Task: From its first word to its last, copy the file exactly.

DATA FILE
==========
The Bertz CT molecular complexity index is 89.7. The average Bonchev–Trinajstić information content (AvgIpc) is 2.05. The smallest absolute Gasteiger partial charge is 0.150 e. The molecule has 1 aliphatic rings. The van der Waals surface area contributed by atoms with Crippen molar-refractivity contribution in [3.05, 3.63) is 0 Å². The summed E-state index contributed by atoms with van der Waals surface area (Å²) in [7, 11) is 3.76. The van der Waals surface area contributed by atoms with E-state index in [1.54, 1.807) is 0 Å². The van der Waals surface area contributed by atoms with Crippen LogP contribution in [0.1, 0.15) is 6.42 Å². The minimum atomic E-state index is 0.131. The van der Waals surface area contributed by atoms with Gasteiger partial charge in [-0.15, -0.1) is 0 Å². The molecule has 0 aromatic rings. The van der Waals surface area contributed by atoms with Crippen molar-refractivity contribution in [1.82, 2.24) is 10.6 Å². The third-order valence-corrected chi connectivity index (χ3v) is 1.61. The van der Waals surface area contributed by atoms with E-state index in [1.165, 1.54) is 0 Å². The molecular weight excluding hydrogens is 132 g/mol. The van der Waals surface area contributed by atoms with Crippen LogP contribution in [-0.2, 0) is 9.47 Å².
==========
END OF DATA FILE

The Bertz CT molecular complexity index is 89.7. The average Bonchev–Trinajstić information content (AvgIpc) is 2.05. The smallest absolute Gasteiger partial charge is 0.150 e. The molecule has 1 aliphatic rings. The van der Waals surface area contributed by atoms with Crippen molar-refractivity contribution in [3.05, 3.63) is 0 Å². The summed E-state index contributed by atoms with van der Waals surface area (Å²) in [7, 11) is 3.76. The van der Waals surface area contributed by atoms with E-state index in [1.54, 1.807) is 0 Å². The van der Waals surface area contributed by atoms with Crippen LogP contribution in [0.1, 0.15) is 6.42 Å². The minimum atomic E-state index is 0.131. The van der Waals surface area contributed by atoms with Gasteiger partial charge in [-0.15, -0.1) is 0 Å². The molecule has 0 aromatic rings. The van der Waals surface area contributed by atoms with Crippen molar-refractivity contribution in [1.82, 2.24) is 10.6 Å². The third-order valence-corrected chi connectivity index (χ3v) is 1.61. The van der Waals surface area contributed by atoms with E-state index in [1.165, 1.54) is 0 Å². The molecular weight excluding hydrogens is 132 g/mol. The van der Waals surface area contributed by atoms with Crippen LogP contribution in [-0.2, 0) is 9.47 Å².